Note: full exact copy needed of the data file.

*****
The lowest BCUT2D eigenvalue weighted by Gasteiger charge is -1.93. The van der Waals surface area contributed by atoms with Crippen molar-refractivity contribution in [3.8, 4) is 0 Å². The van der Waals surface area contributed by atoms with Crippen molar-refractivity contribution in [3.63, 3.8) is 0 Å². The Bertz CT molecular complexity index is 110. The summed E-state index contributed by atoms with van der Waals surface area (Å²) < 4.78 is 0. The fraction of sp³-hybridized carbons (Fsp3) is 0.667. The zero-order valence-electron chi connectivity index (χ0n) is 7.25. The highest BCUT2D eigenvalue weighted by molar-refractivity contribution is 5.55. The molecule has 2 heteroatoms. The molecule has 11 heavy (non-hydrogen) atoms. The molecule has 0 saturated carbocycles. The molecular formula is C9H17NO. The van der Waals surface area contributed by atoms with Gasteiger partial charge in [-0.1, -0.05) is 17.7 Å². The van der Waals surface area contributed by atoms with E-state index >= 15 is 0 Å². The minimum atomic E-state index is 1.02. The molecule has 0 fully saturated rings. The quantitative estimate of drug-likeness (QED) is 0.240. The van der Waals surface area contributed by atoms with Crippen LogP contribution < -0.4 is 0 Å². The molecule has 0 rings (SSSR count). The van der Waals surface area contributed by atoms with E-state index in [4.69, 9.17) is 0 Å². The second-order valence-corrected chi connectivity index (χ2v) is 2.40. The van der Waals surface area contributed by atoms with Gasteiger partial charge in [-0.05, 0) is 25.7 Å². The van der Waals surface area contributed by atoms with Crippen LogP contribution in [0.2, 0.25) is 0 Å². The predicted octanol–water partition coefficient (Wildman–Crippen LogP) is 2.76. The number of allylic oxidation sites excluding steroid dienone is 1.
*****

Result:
The lowest BCUT2D eigenvalue weighted by Gasteiger charge is -1.93. The van der Waals surface area contributed by atoms with Crippen molar-refractivity contribution in [3.8, 4) is 0 Å². The van der Waals surface area contributed by atoms with Crippen molar-refractivity contribution in [3.63, 3.8) is 0 Å². The Bertz CT molecular complexity index is 110. The summed E-state index contributed by atoms with van der Waals surface area (Å²) < 4.78 is 0. The fraction of sp³-hybridized carbons (Fsp3) is 0.667. The zero-order valence-electron chi connectivity index (χ0n) is 7.25. The highest BCUT2D eigenvalue weighted by molar-refractivity contribution is 5.55. The molecule has 2 heteroatoms. The molecule has 11 heavy (non-hydrogen) atoms. The molecule has 0 saturated carbocycles. The molecular formula is C9H17NO. The van der Waals surface area contributed by atoms with Gasteiger partial charge in [-0.1, -0.05) is 17.7 Å². The van der Waals surface area contributed by atoms with E-state index >= 15 is 0 Å². The minimum atomic E-state index is 1.02. The molecule has 0 fully saturated rings. The quantitative estimate of drug-likeness (QED) is 0.240. The van der Waals surface area contributed by atoms with Crippen LogP contribution < -0.4 is 0 Å². The molecule has 0 rings (SSSR count). The van der Waals surface area contributed by atoms with E-state index in [4.69, 9.17) is 0 Å². The second-order valence-corrected chi connectivity index (χ2v) is 2.40. The van der Waals surface area contributed by atoms with Gasteiger partial charge in [-0.05, 0) is 25.7 Å². The van der Waals surface area contributed by atoms with Crippen LogP contribution in [0.2, 0.25) is 0 Å². The predicted octanol–water partition coefficient (Wildman–Crippen LogP) is 2.76. The number of allylic oxidation sites excluding steroid dienone is 1.